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Economic Week in Review: June jobs jump

July 05, 2013

More jobs than expected were added to the nation's payrolls in June and in the prior two months. The unemployment rate remained unchanged, however, as more people moved from the sidelines to actively look for work. The upbeat job report was issued as other signs suggested that the pace of economic growth is hardly robust.

For the week ended July 5, 2013, the S&P 500 Index rose 1.6% to 1,632 (for a year-to-date total return—including price change plus dividends—of about 16%). The yield on the 10-year U.S. Treasury note rose 21 basis points to 2.73% (for a year-to-date increase of 95 basis points).

Service-sector companies help boost national payrolls

Some 195,000 jobs were added to payrolls in June, well above expectations, while previous reports on April and May payrolls were revised upward significantly. The unemployment rate, which is based on a separate survey, remained steady at 7.6%, as new hires were offset by an increase in people looking for work. Helping swell payrolls: an improving housing market and increases in service employment, driven by consumer spending. However, manufacturing jobs declined for the fourth straight month (slowing global economies were a factor). Government jobs declined by 7,000, reflecting a decline in federal and, especially, state payrolls.

"The June jobs numbers and revisions for April and May are a positive sign for the economy," said Vanguard economist Andrew J. Patterson. "Average monthly job growth over the first six months of the year is around 200,000—right at the level that must be sustained if we are to see meaningful drops in the unemployment rate over time."

U.S. unemployment rate

Two key economic gauges reflect an uphill battle

In different ways, the Institute for Supply Management's latest surveys of service and manufacturing businesses reinforced the picture of a struggling economy. In an indication of slowing expansion in the service sector, ISM's nonmanufacturing index of business activity fell to 52.2 in June; this was the index's third drop in four months. (A reading below 50 indicates contraction; above 50, expansion.) And even though June's reading of ISM's companion index of manufacturing reversed three months of decline that had sent it below the growth threshold, the result was just barely above 50. Looking at the components of each index reveals mixed trends about employment: Nonmanufacturing employment increased after four straight monthly declines, while manufacturing employment contracted for the first time since September 2009.

Strengthening consumer demand helps widen May's trade deficit

The trade deficit widened more than expected in May. One factor was slower demand for U.S. exports, a result of slowing economies in Europe and in China. The other factor was rising demand for non-oil imports, powered by U.S. consumers. Analysts viewed the growth in demand for imports as a sign of a strengthening U.S. economy. Ironically, the resulting wider trade balance may detract from overall U.S. economic growth.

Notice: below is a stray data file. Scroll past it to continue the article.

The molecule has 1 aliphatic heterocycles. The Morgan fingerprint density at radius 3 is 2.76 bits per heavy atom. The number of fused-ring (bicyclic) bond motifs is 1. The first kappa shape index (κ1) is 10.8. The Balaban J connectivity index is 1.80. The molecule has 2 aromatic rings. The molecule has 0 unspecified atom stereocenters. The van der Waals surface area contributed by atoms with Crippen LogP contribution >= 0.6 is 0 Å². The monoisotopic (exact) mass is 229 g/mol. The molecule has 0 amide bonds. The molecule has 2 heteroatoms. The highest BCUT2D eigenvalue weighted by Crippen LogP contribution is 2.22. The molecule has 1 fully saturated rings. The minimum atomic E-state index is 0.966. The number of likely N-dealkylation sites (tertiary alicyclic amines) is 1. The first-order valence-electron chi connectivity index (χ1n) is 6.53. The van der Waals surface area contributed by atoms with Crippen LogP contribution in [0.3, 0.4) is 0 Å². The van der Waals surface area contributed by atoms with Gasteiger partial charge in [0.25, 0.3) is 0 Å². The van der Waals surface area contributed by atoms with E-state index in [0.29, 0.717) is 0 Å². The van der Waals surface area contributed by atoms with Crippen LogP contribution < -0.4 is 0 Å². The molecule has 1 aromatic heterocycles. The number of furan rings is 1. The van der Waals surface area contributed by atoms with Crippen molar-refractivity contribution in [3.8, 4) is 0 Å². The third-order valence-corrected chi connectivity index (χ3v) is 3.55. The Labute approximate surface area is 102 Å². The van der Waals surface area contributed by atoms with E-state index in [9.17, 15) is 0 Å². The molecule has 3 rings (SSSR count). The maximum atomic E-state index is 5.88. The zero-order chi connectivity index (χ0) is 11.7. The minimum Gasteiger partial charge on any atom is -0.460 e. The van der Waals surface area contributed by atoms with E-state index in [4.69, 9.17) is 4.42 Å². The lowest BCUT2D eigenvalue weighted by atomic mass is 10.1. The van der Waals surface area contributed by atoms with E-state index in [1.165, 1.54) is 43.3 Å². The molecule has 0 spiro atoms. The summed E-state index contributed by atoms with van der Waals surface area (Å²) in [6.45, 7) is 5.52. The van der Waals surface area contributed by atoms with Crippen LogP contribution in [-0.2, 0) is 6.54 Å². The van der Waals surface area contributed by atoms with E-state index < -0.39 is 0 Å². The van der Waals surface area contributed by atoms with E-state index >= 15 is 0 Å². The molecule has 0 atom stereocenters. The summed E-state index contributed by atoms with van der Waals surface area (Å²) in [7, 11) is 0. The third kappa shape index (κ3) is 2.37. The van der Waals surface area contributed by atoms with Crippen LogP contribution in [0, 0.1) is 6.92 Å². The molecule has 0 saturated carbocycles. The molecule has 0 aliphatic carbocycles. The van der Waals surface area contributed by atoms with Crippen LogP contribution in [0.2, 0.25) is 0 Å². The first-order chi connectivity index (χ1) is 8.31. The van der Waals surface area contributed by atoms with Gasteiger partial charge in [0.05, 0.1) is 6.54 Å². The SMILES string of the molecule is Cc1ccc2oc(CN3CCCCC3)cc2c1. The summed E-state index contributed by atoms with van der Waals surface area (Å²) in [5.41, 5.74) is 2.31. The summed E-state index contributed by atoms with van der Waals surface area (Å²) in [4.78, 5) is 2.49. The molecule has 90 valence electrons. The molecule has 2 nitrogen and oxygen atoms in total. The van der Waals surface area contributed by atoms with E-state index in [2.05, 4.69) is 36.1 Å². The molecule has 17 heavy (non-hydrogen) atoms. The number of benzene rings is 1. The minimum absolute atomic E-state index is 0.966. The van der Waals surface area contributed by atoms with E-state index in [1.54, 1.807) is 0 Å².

Factory orders and construction spending rise

Factory orders rose 2.1% in May. Helping pump up results was a large increase in aircraft orders, as expected. Orders for "core" capital goods, which exclude aircraft and military equipment and are viewed as a clue to future business expansion, rose for the third straight month. May's 0.5% increase in construction spending was bolstered by an upswing in residential construction, primarily for multifamily homes. Private nonresidential construction declined while public construction rose for the month (though down 4.7% from a year ago) even as state and local governments continue their belt-tightening in the aftermath of the recession.

The economic week ahead

Reports on consumer credit (Monday) and producer prices (Friday) are on tap. Particularly closely watched will be the release of the minutes of the Federal Open Market Committee (Wednesday).

Summary of major economic reports
Date Report Actual
expected value
10-year note yield S&P 500 Index
July 1 Construction Spending (May)
Source: Commerce Department
+0.5% +0.6% –2 bp +0.5%
  ISM Index (June)
Source: Institute for Supply Management
50.9 50.5    
July 2 Factory Orders (May)
Source: Commerce Department
+2.1% +2.0% –2 bp –0.1%
July 3 Initial Jobless Claims (week ended June 29)
Source: Labor Department
343,000 345,000 +4 bp +0.1%
  U.S. Trade Balance (May)
Source: Commerce Department
–$45 billion –$40.8 billion    
  ISM Non-Manufacturing Index (June)
Source: Institute for Supply Management
52.2 54.0    
July 4 Independence Day—U.S. financial markets closed    
July 5 Unemployment Rate (June)
Source: Labor Department
7.6% 7.5% +21 bp +1.0%
  Nonfarm Payrolls (June)
Source: Labor Department
+195,000 +166,000    
      Weekly change +21 bp +1.6%

bp=basis points. 100 basis points equal 1%. For example, if a bond's yield rises from 5.0% to 5.5%, the increase is 50 basis points.


  • The economic statistics presented in this report are subject to revision by the agencies that issue them. For more information on the reports mentioned in this article, read our Guide to major U.S. economic reports.
  • All investing is subject to risk, including possible loss of the money you invest.
  • Past performance is no guarantee of future returns. The performance of an index is not an exact representation of any particular investment, as you cannot invest directly in an index.
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